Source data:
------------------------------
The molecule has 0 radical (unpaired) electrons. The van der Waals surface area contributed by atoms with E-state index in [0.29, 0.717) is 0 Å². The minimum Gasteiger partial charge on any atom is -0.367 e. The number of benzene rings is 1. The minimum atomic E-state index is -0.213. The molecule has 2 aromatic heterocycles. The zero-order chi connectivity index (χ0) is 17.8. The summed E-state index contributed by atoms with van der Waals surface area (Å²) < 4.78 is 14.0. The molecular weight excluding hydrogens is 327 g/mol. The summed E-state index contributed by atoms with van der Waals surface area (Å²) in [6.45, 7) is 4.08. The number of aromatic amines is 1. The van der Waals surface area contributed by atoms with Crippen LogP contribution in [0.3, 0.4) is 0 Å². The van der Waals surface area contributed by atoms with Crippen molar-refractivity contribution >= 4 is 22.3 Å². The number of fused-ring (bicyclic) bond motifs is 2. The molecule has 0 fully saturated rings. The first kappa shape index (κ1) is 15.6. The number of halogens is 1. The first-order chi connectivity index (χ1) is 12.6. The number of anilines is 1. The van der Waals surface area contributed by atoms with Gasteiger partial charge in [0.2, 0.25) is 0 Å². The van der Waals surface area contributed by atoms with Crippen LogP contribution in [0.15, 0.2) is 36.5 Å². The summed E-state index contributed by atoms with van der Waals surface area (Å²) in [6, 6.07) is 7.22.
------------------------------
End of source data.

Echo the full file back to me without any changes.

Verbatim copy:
The molecule has 0 radical (unpaired) electrons. The van der Waals surface area contributed by atoms with E-state index in [0.29, 0.717) is 0 Å². The minimum Gasteiger partial charge on any atom is -0.367 e. The number of benzene rings is 1. The minimum atomic E-state index is -0.213. The molecule has 2 aromatic heterocycles. The zero-order chi connectivity index (χ0) is 17.8. The summed E-state index contributed by atoms with van der Waals surface area (Å²) < 4.78 is 14.0. The molecular weight excluding hydrogens is 327 g/mol. The summed E-state index contributed by atoms with van der Waals surface area (Å²) in [6.45, 7) is 4.08. The number of aromatic amines is 1. The van der Waals surface area contributed by atoms with Crippen LogP contribution in [0.3, 0.4) is 0 Å². The van der Waals surface area contributed by atoms with Crippen molar-refractivity contribution >= 4 is 22.3 Å². The number of fused-ring (bicyclic) bond motifs is 2. The molecule has 0 fully saturated rings. The first kappa shape index (κ1) is 15.6. The number of halogens is 1. The first-order chi connectivity index (χ1) is 12.6. The number of anilines is 1. The van der Waals surface area contributed by atoms with Gasteiger partial charge in [0.2, 0.25) is 0 Å². The van der Waals surface area contributed by atoms with Crippen LogP contribution in [0.15, 0.2) is 36.5 Å². The summed E-state index contributed by atoms with van der Waals surface area (Å²) in [6, 6.07) is 7.22.